I have a teenage daughter, and she is a pretty cool girl. Today, I was cleaning my XD 45, and she sat down and asked me to teach her how how to clean a gun too. So, we sat there together, talking, detailing the gun, and agreeing we both like the smell of Hoppe’s No. 9. When we were finished, I taught her how to field strip the gun and she did it a few times as well. We talked about everything from gun safety to colleges to boys. It was a great day. This is the side of guns and firearms instruction that is not discussed very often, how the hobby brings people together. If every single person who loves their guns and believes in the 2nd Amendment teaches one person to use, respect, and care for a gun – the number of gun owners could double. I am thankful for the day I had, for my daughter, for the time we have left before she is off to college, and that she seems to have an affinity towards guns too!
Archive for Education
I did write Groupon a letter, telling them to close my account and reminding them that they could have chosen to be a portal to firearms education rather than a road block. They did reply:
Hi Lil’ Chantilly (well, ok – they used my real name…)
I apologize for the delay in responding! We’re currently experiencing an unusually high volume of requests, but we are working hard to get back to everyone as soon as we can.
Thank you for taking the time to reach out to us.
We understand that this is a sensitive topic, and that some of our customers may not agree with our choice to pause the promotion of firearm-related deals. Groupon has always aimed to offer a diverse range of products and services to meet the various tastes and interests of our subscribers. However, at this time, enough customers and merchants have voiced their opinions that we believe a hiatus is warranted.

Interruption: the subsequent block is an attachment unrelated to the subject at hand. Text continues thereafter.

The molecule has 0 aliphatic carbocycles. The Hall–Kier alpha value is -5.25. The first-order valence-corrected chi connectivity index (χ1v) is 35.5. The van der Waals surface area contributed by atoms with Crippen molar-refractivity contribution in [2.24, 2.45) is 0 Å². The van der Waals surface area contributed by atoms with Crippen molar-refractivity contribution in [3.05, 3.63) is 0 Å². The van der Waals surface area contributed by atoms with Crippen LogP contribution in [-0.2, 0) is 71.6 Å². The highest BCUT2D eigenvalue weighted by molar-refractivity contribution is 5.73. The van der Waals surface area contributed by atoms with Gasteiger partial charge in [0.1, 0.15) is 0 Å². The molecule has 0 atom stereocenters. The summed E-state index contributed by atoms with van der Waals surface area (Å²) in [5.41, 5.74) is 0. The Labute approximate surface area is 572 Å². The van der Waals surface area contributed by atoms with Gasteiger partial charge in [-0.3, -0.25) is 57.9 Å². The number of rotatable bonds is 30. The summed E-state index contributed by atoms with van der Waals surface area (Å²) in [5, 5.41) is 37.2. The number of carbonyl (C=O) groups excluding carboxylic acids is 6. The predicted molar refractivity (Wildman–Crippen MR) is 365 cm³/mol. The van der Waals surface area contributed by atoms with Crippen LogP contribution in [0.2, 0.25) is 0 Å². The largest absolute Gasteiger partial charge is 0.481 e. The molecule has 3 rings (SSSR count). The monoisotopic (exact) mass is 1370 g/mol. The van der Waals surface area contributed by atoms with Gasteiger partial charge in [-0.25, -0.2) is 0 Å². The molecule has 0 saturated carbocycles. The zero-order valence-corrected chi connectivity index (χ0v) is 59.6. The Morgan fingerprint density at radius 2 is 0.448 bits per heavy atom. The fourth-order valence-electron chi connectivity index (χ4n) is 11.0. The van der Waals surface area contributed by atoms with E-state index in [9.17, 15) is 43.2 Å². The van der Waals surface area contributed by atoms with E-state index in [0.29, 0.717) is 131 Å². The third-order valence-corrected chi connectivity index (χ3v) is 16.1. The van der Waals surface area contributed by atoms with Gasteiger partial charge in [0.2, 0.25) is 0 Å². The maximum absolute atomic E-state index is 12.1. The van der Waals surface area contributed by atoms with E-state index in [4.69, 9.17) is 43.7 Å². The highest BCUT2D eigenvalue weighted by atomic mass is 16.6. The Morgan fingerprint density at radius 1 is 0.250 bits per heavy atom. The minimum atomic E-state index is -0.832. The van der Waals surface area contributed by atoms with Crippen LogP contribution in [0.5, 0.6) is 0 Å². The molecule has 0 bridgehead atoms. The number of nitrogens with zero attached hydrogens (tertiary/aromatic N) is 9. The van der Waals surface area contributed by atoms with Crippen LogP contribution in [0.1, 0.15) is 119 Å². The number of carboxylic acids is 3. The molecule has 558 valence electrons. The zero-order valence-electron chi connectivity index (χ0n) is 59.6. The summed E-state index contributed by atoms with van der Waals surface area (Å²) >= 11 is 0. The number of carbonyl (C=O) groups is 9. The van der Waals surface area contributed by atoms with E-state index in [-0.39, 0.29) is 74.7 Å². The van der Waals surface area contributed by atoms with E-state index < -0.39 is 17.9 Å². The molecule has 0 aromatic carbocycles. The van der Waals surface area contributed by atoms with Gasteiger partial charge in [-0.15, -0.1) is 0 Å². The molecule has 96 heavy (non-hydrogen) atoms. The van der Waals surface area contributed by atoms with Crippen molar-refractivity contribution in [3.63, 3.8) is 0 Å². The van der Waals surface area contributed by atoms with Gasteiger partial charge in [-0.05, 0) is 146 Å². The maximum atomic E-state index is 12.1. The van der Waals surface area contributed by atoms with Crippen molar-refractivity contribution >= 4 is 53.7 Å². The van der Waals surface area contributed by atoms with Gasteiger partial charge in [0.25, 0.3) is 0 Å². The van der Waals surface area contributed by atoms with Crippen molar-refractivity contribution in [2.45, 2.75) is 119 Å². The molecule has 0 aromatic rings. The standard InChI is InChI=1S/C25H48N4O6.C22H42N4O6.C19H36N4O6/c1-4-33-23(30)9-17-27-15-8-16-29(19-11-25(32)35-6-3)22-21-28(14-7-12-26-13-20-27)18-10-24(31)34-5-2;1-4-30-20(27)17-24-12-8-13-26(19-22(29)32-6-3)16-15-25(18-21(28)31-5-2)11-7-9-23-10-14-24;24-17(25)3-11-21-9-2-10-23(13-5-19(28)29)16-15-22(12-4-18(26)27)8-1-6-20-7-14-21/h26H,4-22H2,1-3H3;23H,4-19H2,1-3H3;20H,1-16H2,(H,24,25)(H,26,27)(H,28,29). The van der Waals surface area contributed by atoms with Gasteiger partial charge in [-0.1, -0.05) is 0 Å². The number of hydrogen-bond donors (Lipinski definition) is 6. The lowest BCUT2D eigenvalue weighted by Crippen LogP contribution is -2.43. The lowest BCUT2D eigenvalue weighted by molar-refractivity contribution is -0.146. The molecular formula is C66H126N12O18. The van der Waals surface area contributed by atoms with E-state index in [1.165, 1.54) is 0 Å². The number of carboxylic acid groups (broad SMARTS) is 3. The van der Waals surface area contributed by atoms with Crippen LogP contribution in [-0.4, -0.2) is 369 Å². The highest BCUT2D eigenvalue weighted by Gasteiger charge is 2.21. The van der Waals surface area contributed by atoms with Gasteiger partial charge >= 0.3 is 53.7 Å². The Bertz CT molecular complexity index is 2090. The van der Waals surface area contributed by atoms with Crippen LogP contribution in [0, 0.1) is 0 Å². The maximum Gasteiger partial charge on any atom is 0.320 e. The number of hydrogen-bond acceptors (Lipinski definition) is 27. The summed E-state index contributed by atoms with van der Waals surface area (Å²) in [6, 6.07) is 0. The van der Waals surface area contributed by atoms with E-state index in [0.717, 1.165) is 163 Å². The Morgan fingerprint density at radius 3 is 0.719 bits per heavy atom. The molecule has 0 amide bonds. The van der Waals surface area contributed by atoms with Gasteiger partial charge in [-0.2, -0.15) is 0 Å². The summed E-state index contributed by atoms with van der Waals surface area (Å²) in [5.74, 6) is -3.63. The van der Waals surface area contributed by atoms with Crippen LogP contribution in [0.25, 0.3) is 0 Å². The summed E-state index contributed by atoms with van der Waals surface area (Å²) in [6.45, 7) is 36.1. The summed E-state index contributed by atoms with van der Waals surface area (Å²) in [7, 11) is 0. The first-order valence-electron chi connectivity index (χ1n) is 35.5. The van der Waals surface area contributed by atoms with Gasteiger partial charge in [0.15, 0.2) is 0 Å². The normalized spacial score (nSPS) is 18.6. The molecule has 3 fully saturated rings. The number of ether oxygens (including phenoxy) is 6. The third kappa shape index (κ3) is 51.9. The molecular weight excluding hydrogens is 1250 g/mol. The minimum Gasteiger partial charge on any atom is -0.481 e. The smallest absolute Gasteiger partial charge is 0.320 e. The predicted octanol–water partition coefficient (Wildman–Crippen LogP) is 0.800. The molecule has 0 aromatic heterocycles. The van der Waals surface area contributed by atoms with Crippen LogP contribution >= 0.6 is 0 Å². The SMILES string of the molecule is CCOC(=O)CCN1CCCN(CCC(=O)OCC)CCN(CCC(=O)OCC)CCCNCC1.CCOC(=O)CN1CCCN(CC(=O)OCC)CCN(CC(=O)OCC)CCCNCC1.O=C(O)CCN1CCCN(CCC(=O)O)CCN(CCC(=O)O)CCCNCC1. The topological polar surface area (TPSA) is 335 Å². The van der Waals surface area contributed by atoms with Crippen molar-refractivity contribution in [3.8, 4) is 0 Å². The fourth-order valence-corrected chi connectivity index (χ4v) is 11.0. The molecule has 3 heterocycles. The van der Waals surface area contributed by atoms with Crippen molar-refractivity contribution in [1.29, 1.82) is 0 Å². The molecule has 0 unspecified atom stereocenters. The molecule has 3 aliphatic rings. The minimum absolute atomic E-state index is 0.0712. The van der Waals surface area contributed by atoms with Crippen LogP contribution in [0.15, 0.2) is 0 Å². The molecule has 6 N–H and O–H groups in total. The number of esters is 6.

Please note that we have never sold guns, and this hiatus only applies to firearm-related deals including shooting ranges, clay pigeon shooting, and concealed weapons training classes. We have not made a final determination regarding this category — we are simply taking a break and may reevaluate in the future.
Per your request, I’ve unsubscribed this email address. You will stop receiving Groupon promotional emails within 48 hours. I can also close your account, but I want to be sure you’re aware that once it is closed, you will no longer be able to access previously purchased vouchers on Groupon.com, and any existing Groupon Bucks will be voided. Please let me know if you would like to proceed.
We genuinely appreciate your opinion and the feedback you’ve given us. I’ll be sure to share your comments with the appropriate people.
Groupon Customer Support
Hello, I am Lil Chantilly, and I own a semiautomatic handgun. Because some members of the media, Bob Costas included, have a difficult time with the definition of semiautomatic, I thought I would present a lesson for them. Most of the people who read my blog already understand the difference between automatic, semiautomatic, and single shot.
I decided to go straight to a source most people recognize as authoritative, the Dictionary. I found the following at Dictionary.com:
Pay particular attention to the line, “requiring a squeeze of the trigger for each shot”. This means that on my semiautomatic Springfield XD45 pistol, I cannot just hold the trigger and then all the rounds will fire in succession. It means that for my semiautomatic pistol, I must pull the trigger, recover back on target, and then pull the trigger again. It takes practice and skill to do that quickly, but no matter what – you must pull the trigger for every single bullet that exits the gun.
What are some examples of semi-automatic weapons? The pistol at the top of this article is a semiautomatic .45 Caliber pistol. It is a Springfield XD45. Speaking of that – the same gun is at the top of this page in my main webpage design. I own a gun that fires one round at a time.
This is a Glock 26, it is semiautomatic, it fires one round with each pull of the trigger: